IMF Participation Crucial for Greece Deal, EU's Moscovici Says

Deal for Greece Bailout Remains Elusive
  • Fund has questioned nation's ability to meet surplus target
  • Moscovici says debt reprofiling talks can start after review

The International Monetary Fund must remain part of Greece’s rescue, European Economic Affairs Commissioner Pierre Moscovici said, after the Washington D.C.-based lender raised concerns about the debt-addled nation’s ability to keep up repayments under the existing bailout plan.

“We need the IMF on board,” Moscovici said in a Bloomberg TV interview in New York on Monday. “The commission is convinced that we must not do, will not do, without the Fund.”

The IMF’s continued involvement in the Greek bailout has been in question for months after its officials expressed doubts about the nation’s ability to meet the budget surplus target euro-area governments set last year as a condition of the 86 billion-euro ($97 billion) rescue.

Under the EU program, Greece is committed to posting a fiscal surplus before interest payments of 3.5 percent of gross domestic product within two years.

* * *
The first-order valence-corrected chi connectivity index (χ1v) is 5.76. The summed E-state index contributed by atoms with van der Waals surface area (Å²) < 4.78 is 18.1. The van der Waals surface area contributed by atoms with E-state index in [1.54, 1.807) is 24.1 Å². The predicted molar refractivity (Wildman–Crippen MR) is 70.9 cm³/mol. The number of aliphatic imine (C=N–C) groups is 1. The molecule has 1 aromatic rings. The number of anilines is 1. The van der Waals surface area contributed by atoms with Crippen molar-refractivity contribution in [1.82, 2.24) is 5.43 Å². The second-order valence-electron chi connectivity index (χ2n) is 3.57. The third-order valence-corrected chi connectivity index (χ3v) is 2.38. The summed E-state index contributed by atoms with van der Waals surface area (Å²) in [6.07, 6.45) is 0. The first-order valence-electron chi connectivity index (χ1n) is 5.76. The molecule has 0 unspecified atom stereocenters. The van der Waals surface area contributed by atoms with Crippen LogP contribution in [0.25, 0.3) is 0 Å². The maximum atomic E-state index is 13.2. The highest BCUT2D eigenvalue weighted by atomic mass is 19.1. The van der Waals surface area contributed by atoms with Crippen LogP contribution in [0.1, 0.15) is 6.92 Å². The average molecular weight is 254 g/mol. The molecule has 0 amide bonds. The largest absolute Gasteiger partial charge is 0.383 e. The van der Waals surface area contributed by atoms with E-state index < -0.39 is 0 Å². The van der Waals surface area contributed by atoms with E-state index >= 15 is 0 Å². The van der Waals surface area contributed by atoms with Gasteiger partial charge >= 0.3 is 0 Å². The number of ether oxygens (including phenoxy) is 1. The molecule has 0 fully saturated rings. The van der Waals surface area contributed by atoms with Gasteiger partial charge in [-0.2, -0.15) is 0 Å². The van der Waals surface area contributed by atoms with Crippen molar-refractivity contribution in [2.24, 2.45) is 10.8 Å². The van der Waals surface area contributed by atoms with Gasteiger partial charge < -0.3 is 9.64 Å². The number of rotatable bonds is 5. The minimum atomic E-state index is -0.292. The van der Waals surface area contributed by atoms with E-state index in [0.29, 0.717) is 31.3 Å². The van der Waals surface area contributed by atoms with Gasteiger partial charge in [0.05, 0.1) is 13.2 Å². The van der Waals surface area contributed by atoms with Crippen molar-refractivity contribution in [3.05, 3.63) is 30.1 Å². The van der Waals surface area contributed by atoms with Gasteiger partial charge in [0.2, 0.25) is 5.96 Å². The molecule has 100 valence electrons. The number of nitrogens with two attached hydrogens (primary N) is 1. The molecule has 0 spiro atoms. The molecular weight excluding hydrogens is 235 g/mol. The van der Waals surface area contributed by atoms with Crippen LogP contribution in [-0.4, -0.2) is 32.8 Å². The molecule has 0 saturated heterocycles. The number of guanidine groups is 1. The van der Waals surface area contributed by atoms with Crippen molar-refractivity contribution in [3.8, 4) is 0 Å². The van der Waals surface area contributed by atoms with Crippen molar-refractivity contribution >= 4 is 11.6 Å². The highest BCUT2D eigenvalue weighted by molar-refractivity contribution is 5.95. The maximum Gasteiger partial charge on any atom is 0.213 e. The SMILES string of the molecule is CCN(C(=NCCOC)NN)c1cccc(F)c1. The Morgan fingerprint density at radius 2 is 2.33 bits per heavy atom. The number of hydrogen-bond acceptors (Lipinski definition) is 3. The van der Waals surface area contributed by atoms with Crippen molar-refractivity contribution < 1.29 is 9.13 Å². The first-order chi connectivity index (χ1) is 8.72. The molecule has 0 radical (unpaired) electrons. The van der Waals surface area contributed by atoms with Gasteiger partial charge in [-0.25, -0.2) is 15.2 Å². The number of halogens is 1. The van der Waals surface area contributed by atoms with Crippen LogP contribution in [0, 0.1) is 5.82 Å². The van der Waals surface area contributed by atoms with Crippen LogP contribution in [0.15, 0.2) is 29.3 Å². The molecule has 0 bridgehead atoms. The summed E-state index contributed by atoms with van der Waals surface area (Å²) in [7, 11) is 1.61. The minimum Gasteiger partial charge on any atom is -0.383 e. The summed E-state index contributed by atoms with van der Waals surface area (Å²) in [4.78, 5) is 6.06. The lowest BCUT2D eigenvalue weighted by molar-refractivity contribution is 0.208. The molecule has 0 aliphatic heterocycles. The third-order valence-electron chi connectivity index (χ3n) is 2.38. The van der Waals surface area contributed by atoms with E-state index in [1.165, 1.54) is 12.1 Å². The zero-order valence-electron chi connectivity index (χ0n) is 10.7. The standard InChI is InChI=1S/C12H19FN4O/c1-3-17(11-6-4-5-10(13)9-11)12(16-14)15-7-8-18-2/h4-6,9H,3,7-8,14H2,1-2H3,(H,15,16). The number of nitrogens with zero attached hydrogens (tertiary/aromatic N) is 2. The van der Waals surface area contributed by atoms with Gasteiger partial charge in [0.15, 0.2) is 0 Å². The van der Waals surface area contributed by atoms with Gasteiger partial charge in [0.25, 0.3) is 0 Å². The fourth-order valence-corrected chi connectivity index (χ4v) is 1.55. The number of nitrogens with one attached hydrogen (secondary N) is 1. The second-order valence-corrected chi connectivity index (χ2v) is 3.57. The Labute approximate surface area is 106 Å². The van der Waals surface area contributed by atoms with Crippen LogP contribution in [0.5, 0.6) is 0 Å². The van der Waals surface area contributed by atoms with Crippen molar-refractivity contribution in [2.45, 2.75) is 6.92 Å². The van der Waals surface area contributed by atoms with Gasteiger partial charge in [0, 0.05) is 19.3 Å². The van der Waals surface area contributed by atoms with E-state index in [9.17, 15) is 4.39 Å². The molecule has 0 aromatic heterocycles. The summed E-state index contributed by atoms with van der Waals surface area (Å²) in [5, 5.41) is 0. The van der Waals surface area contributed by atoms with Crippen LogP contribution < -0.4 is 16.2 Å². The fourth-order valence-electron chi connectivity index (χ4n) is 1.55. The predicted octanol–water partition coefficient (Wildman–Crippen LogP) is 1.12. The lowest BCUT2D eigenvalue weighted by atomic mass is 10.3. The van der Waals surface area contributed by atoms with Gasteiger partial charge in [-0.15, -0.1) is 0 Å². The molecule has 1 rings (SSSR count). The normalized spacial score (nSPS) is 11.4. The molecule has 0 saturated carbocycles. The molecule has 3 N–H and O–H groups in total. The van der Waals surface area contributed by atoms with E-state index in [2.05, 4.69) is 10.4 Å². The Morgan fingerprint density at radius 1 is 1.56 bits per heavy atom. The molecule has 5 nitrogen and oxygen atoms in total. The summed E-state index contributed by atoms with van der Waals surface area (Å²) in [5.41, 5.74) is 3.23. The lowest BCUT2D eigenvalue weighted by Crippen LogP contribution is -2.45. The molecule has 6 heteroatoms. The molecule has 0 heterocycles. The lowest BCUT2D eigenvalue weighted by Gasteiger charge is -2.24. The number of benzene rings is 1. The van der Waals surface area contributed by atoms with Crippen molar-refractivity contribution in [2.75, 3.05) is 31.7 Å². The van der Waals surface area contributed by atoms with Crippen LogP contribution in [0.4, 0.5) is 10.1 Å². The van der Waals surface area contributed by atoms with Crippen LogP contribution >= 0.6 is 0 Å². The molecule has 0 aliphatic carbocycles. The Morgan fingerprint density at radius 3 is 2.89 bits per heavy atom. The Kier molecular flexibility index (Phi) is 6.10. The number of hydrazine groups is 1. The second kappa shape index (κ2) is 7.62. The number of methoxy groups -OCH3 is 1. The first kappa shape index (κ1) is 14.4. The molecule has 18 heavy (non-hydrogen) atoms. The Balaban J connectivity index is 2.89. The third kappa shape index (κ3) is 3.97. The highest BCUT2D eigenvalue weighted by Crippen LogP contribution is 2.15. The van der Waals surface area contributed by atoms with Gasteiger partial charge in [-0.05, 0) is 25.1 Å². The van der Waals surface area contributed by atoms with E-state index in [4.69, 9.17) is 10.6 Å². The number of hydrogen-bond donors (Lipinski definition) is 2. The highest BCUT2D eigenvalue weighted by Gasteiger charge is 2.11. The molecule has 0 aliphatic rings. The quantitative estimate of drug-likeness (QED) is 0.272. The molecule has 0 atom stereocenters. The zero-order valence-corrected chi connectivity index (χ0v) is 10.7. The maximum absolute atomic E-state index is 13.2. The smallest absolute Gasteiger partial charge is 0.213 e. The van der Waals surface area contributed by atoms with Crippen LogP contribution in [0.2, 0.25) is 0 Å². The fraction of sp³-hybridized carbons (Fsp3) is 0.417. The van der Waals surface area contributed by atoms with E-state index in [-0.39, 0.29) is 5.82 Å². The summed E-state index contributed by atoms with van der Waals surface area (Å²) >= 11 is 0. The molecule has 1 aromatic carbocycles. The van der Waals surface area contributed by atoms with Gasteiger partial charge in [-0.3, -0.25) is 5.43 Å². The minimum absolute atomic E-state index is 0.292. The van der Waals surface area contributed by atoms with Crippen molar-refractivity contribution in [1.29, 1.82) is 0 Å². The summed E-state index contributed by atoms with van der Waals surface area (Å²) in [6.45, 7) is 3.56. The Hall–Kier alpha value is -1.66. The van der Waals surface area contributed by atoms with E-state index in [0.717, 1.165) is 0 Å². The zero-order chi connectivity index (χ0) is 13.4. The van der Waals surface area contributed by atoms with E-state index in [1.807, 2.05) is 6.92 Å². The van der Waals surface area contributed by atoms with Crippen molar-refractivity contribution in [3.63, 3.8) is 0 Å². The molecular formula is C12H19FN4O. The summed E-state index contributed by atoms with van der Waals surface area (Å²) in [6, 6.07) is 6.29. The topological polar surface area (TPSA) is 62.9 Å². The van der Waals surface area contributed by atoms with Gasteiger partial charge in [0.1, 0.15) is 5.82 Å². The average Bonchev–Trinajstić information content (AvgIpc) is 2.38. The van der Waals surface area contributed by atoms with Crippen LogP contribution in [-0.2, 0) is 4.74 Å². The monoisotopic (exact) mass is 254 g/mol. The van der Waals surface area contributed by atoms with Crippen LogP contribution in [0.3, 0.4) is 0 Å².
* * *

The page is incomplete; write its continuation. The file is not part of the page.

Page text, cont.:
The disagreement came to a head on Thursday when IMF Managing Director Christine Lagarde, warned against “far-fetched fantasy hypotheticals concerning the future of the Greek economy” and repeated her call for a “debt operation.”

Contingent Measures

The IMF has repeatedly said it won’t lend Greece more money unless the country’s liabilities become sustainable through debt relief and spending cuts.

Euro-area officials say that Greece will meet the surplus target but are willing to draw up “contingent measures” -- an additional set of conditions that the nation would have to meet should it fail -- in order to keep the IMF on board, a European Union official said on condition of anonymity because the talks are private.

Any discussion about debt reprofiling should only come after a positive conclusion of the euro-area’s current review of Greek authorities’ implementation of its bailout conditions -- a step that would unlock a fresh loan installment, Moscovici said.

“Let’s move step by step; the first step is to conclude the review of the program,” Moscovici said in the interview. “If we do so, then we can start talking about debt.” He said he hoped for “progress” toward a deal on the unlocking of funds before euro-area finance ministers meet in Amsterdam on Friday.

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